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Cc Elise As A Gateway Drug To Another Duet System


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I am eagerly awaiting the arrival of a 48B Crane duet from Greg J.

 

A couple of months ago I traded a Jack EC for an Elise. I am enjoying the Elise but I cannot see affording a decent Hayden anytime soon. I know that Hayden options have improved recently, but I would really like to buy a 46B Hayden for about $1500. Other than the Stagi, this does not exist, nothing comes close. The Beaumont is way over my budget and the CC Peacock just does not seem to be that much better than the Elise - still too small. As for a concertina reeded instrument - Wim's 46B looks great, but it is waaay more money and there is a two+ year waiting list. I am getting to an age where two year waiting lists do not sound good.

 

So I pondered keyboard diagrams for duet systems and eventually concluded that the Crane system could work for me, not as nearly as logical as the Hayden, but still with a certain symmetry. Plus I get concertina reeds for less than the price of a Peacock.

 

I wonder how common this progression is - Elise to a non Hayden duet?

 

More importantly, once I get the Crane, would there be any point in keeping the Elise? Do other folks who have followed this path still use their Elise, or does it sit lonely on a shelf somewhere?

 

Don.

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Just a quick plug for the Peacock, which I've been playing for about 6 months. It's a far superior instrument to the Elise in terms of playability and available notes (especially G#s!). I know the Peacock has taken some knocks around here for having only 42 buttons instead of 46, but I've found there to be workable solutions for every musical situation I've encountered so far.

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Don,

 

when I got my Elise it shared playing time with my Maccann which was sharing playing time with my Ec's.... but then I had the oportunity to grab a second hand Wakker 46 hayden.... now the elise sits in its bag.. only natural I guess, but unfortunately so does the Maccann. This is because the Hayden and the Maccann are somewhat similar but different enough to cause confusion.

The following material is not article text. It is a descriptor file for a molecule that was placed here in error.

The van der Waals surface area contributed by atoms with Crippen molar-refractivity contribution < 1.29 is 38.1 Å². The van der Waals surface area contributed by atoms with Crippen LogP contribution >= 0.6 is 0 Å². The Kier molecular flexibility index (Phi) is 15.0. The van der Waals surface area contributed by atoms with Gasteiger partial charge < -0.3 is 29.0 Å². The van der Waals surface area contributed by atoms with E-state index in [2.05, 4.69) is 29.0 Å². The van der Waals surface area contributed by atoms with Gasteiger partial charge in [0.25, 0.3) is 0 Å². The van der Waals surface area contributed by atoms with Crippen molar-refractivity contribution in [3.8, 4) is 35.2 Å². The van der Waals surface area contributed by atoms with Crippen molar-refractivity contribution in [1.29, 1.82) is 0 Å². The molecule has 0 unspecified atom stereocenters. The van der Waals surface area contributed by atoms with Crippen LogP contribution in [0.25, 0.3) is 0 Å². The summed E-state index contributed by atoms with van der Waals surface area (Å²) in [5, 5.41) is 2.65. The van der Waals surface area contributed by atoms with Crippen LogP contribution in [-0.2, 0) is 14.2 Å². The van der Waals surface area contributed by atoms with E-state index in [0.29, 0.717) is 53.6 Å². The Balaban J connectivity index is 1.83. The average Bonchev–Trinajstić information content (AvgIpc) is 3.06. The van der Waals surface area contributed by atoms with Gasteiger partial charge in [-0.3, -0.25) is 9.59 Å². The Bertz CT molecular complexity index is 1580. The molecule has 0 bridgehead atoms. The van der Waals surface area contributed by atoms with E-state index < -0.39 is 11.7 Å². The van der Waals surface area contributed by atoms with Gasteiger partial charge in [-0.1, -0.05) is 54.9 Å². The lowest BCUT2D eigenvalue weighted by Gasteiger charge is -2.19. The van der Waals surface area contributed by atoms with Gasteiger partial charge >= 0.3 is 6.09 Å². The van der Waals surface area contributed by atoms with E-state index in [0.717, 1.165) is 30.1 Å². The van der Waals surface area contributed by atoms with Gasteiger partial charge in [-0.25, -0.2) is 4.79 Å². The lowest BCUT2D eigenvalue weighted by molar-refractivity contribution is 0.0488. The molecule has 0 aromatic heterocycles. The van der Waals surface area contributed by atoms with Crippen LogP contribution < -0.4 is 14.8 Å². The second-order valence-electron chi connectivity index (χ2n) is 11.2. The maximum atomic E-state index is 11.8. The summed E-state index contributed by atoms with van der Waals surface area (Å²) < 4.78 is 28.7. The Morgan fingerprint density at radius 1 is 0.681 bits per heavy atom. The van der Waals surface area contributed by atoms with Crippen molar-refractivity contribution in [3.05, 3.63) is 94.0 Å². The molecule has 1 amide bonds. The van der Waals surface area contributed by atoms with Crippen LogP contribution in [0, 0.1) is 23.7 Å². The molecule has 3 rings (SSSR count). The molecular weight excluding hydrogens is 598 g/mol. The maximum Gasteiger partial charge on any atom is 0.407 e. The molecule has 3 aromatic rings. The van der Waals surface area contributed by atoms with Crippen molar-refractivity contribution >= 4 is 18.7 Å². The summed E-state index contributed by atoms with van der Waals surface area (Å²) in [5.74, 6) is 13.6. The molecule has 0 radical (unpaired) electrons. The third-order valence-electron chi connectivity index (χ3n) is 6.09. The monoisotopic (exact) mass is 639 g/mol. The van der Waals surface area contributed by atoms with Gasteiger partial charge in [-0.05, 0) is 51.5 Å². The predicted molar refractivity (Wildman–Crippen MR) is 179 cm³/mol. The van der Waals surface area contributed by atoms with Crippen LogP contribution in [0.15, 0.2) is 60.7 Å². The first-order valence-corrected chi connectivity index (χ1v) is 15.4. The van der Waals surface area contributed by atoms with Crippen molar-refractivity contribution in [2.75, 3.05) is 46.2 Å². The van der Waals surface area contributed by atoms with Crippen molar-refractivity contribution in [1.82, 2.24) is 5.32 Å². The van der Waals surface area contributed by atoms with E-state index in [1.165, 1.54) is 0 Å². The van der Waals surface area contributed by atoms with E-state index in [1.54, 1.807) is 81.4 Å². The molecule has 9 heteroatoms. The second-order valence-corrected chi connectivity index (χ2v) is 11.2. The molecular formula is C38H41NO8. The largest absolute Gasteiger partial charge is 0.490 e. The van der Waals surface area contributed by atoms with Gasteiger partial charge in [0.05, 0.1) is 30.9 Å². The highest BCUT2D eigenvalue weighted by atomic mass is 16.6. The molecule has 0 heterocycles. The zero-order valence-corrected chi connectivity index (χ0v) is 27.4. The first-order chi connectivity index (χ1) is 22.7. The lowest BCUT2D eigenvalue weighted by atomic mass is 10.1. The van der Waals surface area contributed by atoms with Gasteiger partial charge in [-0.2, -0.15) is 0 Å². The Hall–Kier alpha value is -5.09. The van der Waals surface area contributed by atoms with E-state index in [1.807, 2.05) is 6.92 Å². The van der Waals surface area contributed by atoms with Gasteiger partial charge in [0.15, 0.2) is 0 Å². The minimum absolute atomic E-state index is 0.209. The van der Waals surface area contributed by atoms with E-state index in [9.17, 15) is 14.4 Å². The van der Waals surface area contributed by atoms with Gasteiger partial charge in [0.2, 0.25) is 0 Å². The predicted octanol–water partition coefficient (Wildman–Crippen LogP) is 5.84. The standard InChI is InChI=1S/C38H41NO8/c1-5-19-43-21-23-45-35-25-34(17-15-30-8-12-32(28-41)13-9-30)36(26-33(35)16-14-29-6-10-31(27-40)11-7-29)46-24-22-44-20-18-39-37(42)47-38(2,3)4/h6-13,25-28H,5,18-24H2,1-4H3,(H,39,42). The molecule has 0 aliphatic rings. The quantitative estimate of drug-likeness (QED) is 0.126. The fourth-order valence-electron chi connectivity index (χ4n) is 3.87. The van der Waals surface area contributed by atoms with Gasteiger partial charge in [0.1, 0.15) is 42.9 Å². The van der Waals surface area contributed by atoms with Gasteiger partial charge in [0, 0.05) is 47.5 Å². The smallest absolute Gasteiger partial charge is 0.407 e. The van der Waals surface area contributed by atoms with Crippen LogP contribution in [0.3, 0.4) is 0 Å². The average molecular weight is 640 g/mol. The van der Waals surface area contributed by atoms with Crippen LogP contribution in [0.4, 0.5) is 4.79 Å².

Whilst I can imagine that the Crane and Hayden could be considered to be even more similar I feel sure that it will be a case of 'one or the other'.

 

I'm not finding any problems of confusion playing both the EC and a duet keyboard but two differing duets might cause problems.

 

Geoff.

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I would tend to agree with Geoff here. We've got the EC and the Anglo, each with its strengths and weakneses. Which you choose depends to a great extent on the kind of music you want to play. Instruments, after all, are just tools for a job, and EC and Anglo are about as similar as a screwdriver and an Allen wrench. As an Ikea customer, you're going to need an Allen wrench - as a builder of your own furniture, you'll find a screwdriver more useful.

Then we have the Duets. These can be used for things that neither EC nor Anglo can be used for: free combination of any notes of the chromatic scale (like the EC but unlike the bisonoric Anglo) plus high notes under the right hand and low notes under the left (like the Anglo, but unlike the EC).

 

And this Duet-typical combination of chromaticity with bass-treble separation is present in all the Duet systems!

 

When I decided to add a Duet to my "musical tool-kit", I chose the Crane because, on paper, the layout seemed to reflect my paradigms as a fretted-string player with a reasonable grasp of music theory. As it turned out, I was right. Now, I concentrate on improving my performance on the Crane, and don't even think about Maccanns or Haydens.

 

So I would say, one Duet is enough, if you can get inside the logic of its system. All the Duet systems can do the same jobs - the decisive criterion is which of them is most comfortable for you personally.

 

So, Don, if the Crane suits you, you can forget the Hayden. If not, try the Maccann. If it doesn't fit, sell them both and buy a higher-level Hayden! :)

 

Cheers,

John

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I've been thinking very similar thoughts. I have an Elise for four years now, bought a Morse Beaumont at the start of this year and been using it for bar gigs. Compared to the Elise, my bandmates quite appreciate my new willingness to play outside of F/C/G/D. I just a week ago picked up a 35b Lachenal Crane from another Cnet member, and been trying that out. I find the Crane layout reasonably intuitive, though I think the more I venture out of key of C the more it'll be annoying me that the fingering for different keys are somewhat different, though not as baffling (to me) as Maccann.

 

My vague impression is that we have a handful of Elise/Stagi Hayden players who ended up moving to Crane for better buying options, though I don't recall seeing same for Maccann.

 

At the moment, I'm 80% sure that ultimately I'll stick with Hayden, buy a Wakker for $5800 when I get to the top of the waitlist, keep my Beaumont for bar gigs and when I want a richer and more organ-like sound, and keep my Elise as a beater for camping, drunken parties, folk festival casual jams, etc. I could see maybe a 15% chance that I'll play the 35b Crane as my main box for the next 6mo in Latin America, and decide that the key changes aren't that bad and buy a 48b Crabb Crane. If 48b Crane just tickles me pink, I'd probably sell my Beaumont and Elise, keep the Lachenal 35b for travel. There's a 5% chance I instead somehow swing to Maccann, and would then have a cheapie 39b and a nicer 46 or 55 Wheatstone Maccann. Zero plan to go Anglo (just can't grasp it) or English (I want to grind on countermelody, basso continuo, etc).